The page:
• OPUS<->PCMA transcoding: 16 simultaneous calls with  at about 95% total CPU load and no noticeable distortions.
  • SILK<->PCMA transcoding: 72 simultaneous calls were going without distortions, with average total CPU load at 63%. Higher number of calls resulted in noticeable distortions.
  • G722<->PCMA transcoding: 96 simultaneous calls without distortions, at 76% CPU load, and noticeable distortions for higher numbers.

Read the rest of this entry »

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Installing FreeSWITCH on Scaleway C1

Scaleway (a cloud service by offers ARM-based dedicated servers for EUR9.99/month, and the first month free. The platform is powerful enough to run a small or FreeSWITCH server, and it shows nice results in voice quality tests.

These instructions are for Debian Wheezy distribution.

By default, the server is created with Linux kernel 3.2.34, and this kernel version does not have a high-resolution timer. You need to choose 3.19.3 in server settings.

At Scaleway, you get a dedicated public IP address and 1:1 NAT to a private IP address on your server. So, FreeSWITCH SIP profiles need to be updated (“ext-rtp-ip” and “ext-sip-ip” to point to you rpublic IP address).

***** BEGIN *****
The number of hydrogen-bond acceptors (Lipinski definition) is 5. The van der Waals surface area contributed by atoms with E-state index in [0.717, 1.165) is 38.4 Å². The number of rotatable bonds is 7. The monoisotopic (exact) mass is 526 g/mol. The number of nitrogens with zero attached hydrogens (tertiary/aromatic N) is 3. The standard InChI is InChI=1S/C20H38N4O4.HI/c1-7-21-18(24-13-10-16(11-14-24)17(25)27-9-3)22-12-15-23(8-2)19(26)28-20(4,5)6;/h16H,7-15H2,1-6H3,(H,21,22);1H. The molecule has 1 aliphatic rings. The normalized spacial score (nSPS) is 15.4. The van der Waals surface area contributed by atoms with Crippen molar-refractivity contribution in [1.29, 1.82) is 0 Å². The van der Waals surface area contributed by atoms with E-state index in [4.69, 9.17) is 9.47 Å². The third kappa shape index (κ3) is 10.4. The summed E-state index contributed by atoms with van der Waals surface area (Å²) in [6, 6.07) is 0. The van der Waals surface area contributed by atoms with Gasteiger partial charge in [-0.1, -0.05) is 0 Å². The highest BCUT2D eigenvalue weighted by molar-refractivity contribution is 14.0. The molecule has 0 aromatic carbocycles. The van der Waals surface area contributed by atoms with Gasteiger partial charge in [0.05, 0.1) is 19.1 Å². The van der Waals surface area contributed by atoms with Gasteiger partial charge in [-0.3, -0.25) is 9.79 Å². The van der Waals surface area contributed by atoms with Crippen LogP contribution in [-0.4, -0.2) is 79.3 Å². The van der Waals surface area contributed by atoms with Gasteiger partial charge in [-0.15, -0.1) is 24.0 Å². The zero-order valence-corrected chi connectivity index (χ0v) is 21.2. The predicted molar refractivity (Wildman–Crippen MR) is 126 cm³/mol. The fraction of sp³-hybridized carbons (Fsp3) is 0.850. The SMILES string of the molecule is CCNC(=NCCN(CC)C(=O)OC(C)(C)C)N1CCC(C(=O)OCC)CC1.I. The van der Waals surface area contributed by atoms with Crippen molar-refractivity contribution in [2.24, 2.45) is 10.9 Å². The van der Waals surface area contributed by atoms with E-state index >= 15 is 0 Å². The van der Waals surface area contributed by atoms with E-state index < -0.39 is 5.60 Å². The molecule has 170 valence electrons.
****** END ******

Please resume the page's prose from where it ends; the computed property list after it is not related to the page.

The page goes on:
FreeSWITCH compiles and links “mpg123-1.13.2” library, which fails to compile on ARM architecture.  You need to edit the corresponding files to point to “mpg123-1.19.0” and commit back to Git, because the build scripts check if any modified and uncommitted files exist in the source tree. Also the patch forces to use gcc-4.7, as 4.6 is known with some problems on ARM architecture. Read the rest of this entry »

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Simple PBX tutorial for FreeSWITCH

Here is a short tutorial that helps building a PBX with FreeSWITCH.

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Call generator for performance tests

Here I wrote a simple call generator for FreeSWITCH, and it can be used for performance tests:

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Connecting Yeastar TG200 GSM gateway to FreeSWITCH

I needed to connect a GSM gateway to my FreeSWITCH PBX, in order to receive SMS and mobile calls and emulate a normal mobile phone. I’ve got the Yeastar Neogate TG200 V2 for this purpose (Firmware Version:, running Asterisk on an ARM processor).

This blog entry has helped a lot and saved a bunch of time.